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October 8, 2010

The Law of ‘Intended’ Consequences

Joe Charlebois

On March 9, 2010, Speaker of the House of Representatives Nancy Pelosi assured us that we need to pass the healthcare legislation so we can learn what’s in the bill. She was speaking in defense of the soon-to-be-passed healthcare legislation. She could have been giving us a lesson of what the Law of Unintended Consequences actually means.


She stated:


“You’ve heard about the controversies within the bill, the process about the bill, one or the other. But I don’t know if you have heard that it is legislation for the future, not just about healthcare for America, but about a healthier America, where preventive care is not something that you have to pay a deductible for or out-of-pocket. Prevention, prevention, prevention—it’s about diet, not diabetes. It’s going to be very, very exciting.


“But we have to pass the bill so that you can find out what is in it, away from the fog of the controversy. Furthermore, we believe that healthcare reform, again I said at the beginning of my remarks, that we sent the three pillars that the president’s economic stabilization and job creation initiatives were education and innovation – innovation begins in the classroom – clean energy and climate, addressing the climate issues in an innovative way to keep us number one and competitive in the world with the new technology, and the third, first among equals I may say, is healthcare, health insurance reform. Health insurance reform is about jobs. This legislation alone will create four million jobs, about 400,000 jobs very soon.”


Once in place we will all be covered. Children with pre-existing conditions will be covered. Seniors would still be able to choose their own physicians.


Now that the bill has passed we are learning a lot about what the Speaker was speaking of. This is how it will affect the most vulnerable.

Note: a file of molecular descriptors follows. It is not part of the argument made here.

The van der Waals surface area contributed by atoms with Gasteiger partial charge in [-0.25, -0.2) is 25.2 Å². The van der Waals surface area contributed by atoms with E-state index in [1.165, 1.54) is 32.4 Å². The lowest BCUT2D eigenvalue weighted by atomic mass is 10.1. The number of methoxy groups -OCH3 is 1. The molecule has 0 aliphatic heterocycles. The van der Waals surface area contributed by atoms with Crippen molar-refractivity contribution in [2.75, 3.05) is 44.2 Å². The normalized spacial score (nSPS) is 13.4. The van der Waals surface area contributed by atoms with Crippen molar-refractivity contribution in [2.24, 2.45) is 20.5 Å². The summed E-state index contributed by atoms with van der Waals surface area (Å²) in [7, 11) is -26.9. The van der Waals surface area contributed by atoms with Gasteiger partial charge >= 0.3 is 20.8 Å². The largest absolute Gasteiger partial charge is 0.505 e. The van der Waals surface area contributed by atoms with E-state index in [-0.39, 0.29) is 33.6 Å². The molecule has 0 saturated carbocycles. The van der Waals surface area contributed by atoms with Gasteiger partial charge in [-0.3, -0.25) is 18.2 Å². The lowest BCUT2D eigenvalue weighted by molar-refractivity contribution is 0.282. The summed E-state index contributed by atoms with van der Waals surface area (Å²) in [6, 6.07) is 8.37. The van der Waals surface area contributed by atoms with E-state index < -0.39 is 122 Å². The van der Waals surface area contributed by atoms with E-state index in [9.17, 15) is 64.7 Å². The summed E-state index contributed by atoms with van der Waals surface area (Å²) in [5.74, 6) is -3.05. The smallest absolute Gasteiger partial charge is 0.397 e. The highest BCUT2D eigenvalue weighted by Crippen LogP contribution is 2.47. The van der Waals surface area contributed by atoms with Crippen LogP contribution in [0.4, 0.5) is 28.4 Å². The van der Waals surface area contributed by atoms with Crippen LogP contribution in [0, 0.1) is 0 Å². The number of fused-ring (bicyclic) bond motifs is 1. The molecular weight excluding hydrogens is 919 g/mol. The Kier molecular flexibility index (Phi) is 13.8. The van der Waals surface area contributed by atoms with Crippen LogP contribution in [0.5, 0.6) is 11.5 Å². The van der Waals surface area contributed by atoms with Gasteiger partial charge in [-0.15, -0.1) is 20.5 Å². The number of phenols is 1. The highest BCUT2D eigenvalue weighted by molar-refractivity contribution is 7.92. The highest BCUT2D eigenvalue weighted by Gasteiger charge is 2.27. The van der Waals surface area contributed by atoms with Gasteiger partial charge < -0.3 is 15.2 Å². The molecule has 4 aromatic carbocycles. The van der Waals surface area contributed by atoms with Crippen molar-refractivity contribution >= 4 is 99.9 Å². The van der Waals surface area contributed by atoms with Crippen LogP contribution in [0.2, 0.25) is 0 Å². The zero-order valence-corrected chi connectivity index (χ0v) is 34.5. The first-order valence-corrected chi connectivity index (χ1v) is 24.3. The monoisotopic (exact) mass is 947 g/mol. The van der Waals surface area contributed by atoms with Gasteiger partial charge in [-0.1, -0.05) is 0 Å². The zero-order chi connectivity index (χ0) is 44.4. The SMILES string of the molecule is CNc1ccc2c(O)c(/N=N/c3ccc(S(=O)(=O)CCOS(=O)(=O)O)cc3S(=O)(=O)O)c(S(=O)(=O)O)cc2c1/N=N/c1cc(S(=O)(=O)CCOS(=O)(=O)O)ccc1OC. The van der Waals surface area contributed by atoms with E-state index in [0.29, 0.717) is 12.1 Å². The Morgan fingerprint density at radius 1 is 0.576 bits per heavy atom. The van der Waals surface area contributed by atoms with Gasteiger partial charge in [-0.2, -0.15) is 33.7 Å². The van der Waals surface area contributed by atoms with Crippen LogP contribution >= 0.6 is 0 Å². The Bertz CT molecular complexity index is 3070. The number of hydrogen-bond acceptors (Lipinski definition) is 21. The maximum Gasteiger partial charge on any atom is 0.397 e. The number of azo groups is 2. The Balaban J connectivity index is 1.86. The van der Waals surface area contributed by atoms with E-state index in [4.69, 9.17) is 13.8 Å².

Seniors: Will see their options dwindle as insurance companies that offer Medicare Advantage Private Fee for Service Plans start to pull their products from the marketplace. Why would they do this? Reimbursement for charges will be reduced to a point of non-profitability for these companies. Already insurance leaders Coventry and WellPoint are dropping their plans affecting over 500,000 members. These half-a-million will now be left to seek coverage from other carriers or be forced into a PFFS Medicare Advantage Organization (MAO), where only certain providers will participate, thus restricting physician choice.


Part-time and Contract Employees will be affected as the companies who offer Limited Medical Benefit Plans will either need to be granted a waiver from government agencies or outright cancel these “Mini-Meds.”


Mini-Meds, as they’re called, are healthcare plans that have low daily or annual policy limits that allow for basic needs care. They are not set up for catastrophic events but rather allow for standard and preventive care without causing severe financial distress.


They are limited by their very nature and are not the end-all-be all solution to the uninsured population, but they are benefits provided by companies who would rather provide limited coverage than not provide any coverage at all. The current healthcare legislation requires that companies spend 80-85% of premium costs on benefits. These plans are typically far away from this requirement which means that either a waiver must be granted or the plan will be discontinued.


Kids Only Plans will be affected by the fact that companies are dropping “kids only plans” throughout the country. Very few state governments have the authority to require insurers to offer these types of plans. What is the result? These families are left to fewer and fewer choices and potentially higher rates.


Now that we see what’s in the plan, I’m not so sure I am as excited as Speaker Pelosi was back in March.


As opponents predicted, there will be less competition, higher costs and less choice.


Was this what was intended?


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